15 questions for Johan Myburg


15 questions for Johan Myburg

Somewhere in his head there is a collection of poems, the writer, language practitioner and editor tells LAUREEN ROSSOUW.


1. What is your morning ritual?

An early morning cigarette is a ritual I've been doing without for a while now. Perhaps the act of deactivating an alarm early in the morning, going out and being outside (even in winter), the singing of garden birds (in summer), the pleasantness of just being was more habit-forming than I ever suspected. Maybe more than nicotine. The ritual continues nonetheless. The only difference is that instead of lighting a cigarette, I now do not light one.

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2. Which international publications do you read regularly?

Online, The Guardian and The Art Newspaper are a lifeline to a world that does still exist, even if one finds little evidence of it in other publications.

Ever since the first issue of The World of Interiors appeared in 1981 (I think) and landed on the shelf at our local CNA, I have been obsessed with this magazine with “startlingly beautiful things" in mind. It was in this magazine that I encountered the word “eclectic" for the first time, and although I knew that the things described so vividly and precisely were beyond my reach, the photos were proof that they existed somewhere. Which was enough for me in a way. But in addition to the content, it was the offer (including the format and the paper and its smell) that gave rise to my weakness for good magazines. It was expensive at the time and still isn't cheap, but I still admire The World of Interiors and I try to get hold of it as often as I can.

3. To what do you listen in your car?

Pink Martini's 2007 album, Hey Eugene!  

4. What can't you live without?

I hope I will always have some kind of view.

5. If you had to date yourself, why would you break up?

Oh, that's very easy. Because I sing in the shower.

6. If you could play in a love scene, who would you be?

Any triumphant, tragic, failed, heroic role. As long as it's not annoying or boring.

7. What would you say is your superpower?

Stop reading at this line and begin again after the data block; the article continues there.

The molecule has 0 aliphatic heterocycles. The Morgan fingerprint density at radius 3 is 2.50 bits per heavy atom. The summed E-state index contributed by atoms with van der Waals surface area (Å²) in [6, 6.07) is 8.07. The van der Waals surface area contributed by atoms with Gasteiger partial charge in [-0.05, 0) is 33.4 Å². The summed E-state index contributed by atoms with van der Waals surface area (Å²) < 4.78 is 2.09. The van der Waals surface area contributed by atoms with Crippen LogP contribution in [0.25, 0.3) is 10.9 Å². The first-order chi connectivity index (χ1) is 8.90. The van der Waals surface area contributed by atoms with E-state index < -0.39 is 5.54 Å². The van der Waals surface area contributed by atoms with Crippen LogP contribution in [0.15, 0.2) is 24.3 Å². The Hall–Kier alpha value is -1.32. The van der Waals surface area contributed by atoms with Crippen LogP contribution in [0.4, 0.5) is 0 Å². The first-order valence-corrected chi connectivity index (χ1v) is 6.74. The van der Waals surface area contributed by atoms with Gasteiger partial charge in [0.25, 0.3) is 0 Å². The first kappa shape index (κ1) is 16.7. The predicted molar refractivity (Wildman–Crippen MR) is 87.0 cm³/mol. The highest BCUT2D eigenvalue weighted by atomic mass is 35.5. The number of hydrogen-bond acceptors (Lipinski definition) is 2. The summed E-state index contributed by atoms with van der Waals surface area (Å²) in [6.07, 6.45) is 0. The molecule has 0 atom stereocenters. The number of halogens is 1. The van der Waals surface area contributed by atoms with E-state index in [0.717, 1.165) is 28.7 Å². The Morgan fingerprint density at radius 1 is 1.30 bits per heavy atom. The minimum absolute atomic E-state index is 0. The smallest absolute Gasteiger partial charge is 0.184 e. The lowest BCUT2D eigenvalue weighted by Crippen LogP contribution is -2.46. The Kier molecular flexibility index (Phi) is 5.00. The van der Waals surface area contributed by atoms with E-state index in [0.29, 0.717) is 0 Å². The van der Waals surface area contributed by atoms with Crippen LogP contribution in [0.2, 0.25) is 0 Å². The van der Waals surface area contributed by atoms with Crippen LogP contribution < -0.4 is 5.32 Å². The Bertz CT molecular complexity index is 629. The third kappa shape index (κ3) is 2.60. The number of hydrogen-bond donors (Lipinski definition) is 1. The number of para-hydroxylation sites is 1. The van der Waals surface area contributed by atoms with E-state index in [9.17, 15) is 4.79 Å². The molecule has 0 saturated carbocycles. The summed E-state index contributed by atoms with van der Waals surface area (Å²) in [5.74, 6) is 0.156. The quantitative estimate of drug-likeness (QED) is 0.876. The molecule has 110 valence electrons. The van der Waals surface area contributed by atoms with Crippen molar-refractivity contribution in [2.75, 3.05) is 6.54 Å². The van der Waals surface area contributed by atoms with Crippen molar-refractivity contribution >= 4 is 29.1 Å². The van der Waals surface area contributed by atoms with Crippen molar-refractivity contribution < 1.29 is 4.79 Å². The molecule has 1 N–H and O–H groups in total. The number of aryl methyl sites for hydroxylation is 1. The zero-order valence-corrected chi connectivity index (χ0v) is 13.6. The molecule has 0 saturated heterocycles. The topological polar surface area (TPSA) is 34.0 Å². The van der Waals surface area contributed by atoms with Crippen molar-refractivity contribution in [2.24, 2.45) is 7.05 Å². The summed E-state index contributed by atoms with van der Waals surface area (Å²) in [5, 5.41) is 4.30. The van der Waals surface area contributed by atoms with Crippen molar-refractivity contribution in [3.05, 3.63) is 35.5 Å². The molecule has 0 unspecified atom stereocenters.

I think I can spot pretentiousness a mile away for what it is.

8. Explain yourself in a hashtag.

#EverythingIsNotBroken. Or rather, that's what I strive for.

9. Who is your favourite author? Are there books you reread often?

I keep going back to Karel Schoeman.

There are books on my reread list, like Alan Paton's Cry, the Beloved Country, that I think one should read again and again. But the list of what I haven't read is longer. And enjoys priority.

10. If you could give a famous person a book, who would it be and which book?

For so many personalities (more than artists) in (especially) the Afrikaans music industry, I would like to hand a copy of André P Brink's 1982 novel Houd-den-bek.

11. What kind of child were you?

Looking back, I suspect I was mousy and lurked around, without a shadow.

12. What do you regret?

To me, regret is different from being sorry. I am sorry about many things. I immediately apologise (if I have offended anyone) and move on. But regret feels like a somewhat permanent condition to me. As if you can easily live in a state of regret. I try to avoid that. I believe little good can come from regret. It is hampering and causes weariness.

Unbridled regret has the further nasty temptation that one wants to convince oneself “things should have been different". They should not.

13. Your pet hate?

Any form of posturing.

14. What quality do you resent in other people?


15. What do you look forward to?

The ability one has to give meaning. If you don't have it any more, there is nothing to look forward to.

♦ VWB ♦

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